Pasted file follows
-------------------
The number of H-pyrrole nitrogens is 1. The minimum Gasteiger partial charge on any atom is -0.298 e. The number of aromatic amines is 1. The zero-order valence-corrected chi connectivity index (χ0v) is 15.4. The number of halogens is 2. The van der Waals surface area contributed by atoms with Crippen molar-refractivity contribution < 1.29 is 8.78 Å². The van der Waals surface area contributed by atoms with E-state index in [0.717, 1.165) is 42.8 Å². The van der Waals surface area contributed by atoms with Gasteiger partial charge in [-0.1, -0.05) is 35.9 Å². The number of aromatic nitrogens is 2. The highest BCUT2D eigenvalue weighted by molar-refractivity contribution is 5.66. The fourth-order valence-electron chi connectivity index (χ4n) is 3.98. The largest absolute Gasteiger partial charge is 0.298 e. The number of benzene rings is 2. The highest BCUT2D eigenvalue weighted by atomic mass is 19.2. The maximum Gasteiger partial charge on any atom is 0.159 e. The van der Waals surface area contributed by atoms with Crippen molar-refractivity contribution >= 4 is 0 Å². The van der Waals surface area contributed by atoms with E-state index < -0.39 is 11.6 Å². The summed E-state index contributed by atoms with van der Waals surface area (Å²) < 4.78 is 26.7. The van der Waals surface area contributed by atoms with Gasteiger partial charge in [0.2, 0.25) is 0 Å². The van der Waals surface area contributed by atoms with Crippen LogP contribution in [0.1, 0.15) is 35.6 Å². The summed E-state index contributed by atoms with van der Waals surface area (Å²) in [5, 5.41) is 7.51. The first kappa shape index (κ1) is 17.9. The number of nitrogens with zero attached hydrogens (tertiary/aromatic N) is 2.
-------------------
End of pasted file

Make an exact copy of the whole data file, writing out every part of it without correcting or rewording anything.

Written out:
The number of H-pyrrole nitrogens is 1. The minimum Gasteiger partial charge on any atom is -0.298 e. The number of aromatic amines is 1. The zero-order valence-corrected chi connectivity index (χ0v) is 15.4. The number of halogens is 2. The van der Waals surface area contributed by atoms with Crippen molar-refractivity contribution < 1.29 is 8.78 Å². The van der Waals surface area contributed by atoms with E-state index in [0.717, 1.165) is 42.8 Å². The van der Waals surface area contributed by atoms with Gasteiger partial charge in [-0.1, -0.05) is 35.9 Å². The number of aromatic nitrogens is 2. The highest BCUT2D eigenvalue weighted by molar-refractivity contribution is 5.66. The fourth-order valence-electron chi connectivity index (χ4n) is 3.98. The largest absolute Gasteiger partial charge is 0.298 e. The number of benzene rings is 2. The highest BCUT2D eigenvalue weighted by atomic mass is 19.2. The maximum Gasteiger partial charge on any atom is 0.159 e. The van der Waals surface area contributed by atoms with Crippen molar-refractivity contribution >= 4 is 0 Å². The van der Waals surface area contributed by atoms with E-state index < -0.39 is 11.6 Å². The summed E-state index contributed by atoms with van der Waals surface area (Å²) < 4.78 is 26.7. The van der Waals surface area contributed by atoms with Gasteiger partial charge in [0.2, 0.25) is 0 Å². The van der Waals surface area contributed by atoms with Crippen LogP contribution in [0.1, 0.15) is 35.6 Å². The summed E-state index contributed by atoms with van der Waals surface area (Å²) in [5, 5.41) is 7.51. The first kappa shape index (κ1) is 17.9. The number of nitrogens with zero attached hydrogens (tertiary/aromatic N) is 2.